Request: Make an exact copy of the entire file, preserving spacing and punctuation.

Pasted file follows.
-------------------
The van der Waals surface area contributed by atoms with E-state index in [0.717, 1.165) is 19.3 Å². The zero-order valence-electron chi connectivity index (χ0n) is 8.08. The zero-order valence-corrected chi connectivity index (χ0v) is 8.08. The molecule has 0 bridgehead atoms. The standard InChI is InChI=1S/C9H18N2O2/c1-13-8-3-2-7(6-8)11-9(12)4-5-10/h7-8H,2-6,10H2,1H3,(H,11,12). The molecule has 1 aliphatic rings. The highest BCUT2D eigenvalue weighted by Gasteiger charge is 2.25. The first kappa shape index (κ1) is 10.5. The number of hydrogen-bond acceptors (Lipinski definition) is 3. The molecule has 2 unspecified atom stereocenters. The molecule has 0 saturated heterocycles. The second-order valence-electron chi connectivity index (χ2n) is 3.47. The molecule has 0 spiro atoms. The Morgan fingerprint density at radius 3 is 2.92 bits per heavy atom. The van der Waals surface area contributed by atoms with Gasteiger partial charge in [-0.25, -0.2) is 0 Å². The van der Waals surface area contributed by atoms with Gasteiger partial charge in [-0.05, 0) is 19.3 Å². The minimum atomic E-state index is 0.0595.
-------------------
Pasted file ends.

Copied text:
The van der Waals surface area contributed by atoms with E-state index in [0.717, 1.165) is 19.3 Å². The zero-order valence-electron chi connectivity index (χ0n) is 8.08. The zero-order valence-corrected chi connectivity index (χ0v) is 8.08. The molecule has 0 bridgehead atoms. The standard InChI is InChI=1S/C9H18N2O2/c1-13-8-3-2-7(6-8)11-9(12)4-5-10/h7-8H,2-6,10H2,1H3,(H,11,12). The molecule has 1 aliphatic rings. The highest BCUT2D eigenvalue weighted by Gasteiger charge is 2.25. The first kappa shape index (κ1) is 10.5. The number of hydrogen-bond acceptors (Lipinski definition) is 3. The molecule has 2 unspecified atom stereocenters. The molecule has 0 saturated heterocycles. The second-order valence-electron chi connectivity index (χ2n) is 3.47. The molecule has 0 spiro atoms. The Morgan fingerprint density at radius 3 is 2.92 bits per heavy atom. The van der Waals surface area contributed by atoms with Gasteiger partial charge in [-0.25, -0.2) is 0 Å². The van der Waals surface area contributed by atoms with Gasteiger partial charge in [-0.05, 0) is 19.3 Å². The minimum atomic E-state index is 0.0595.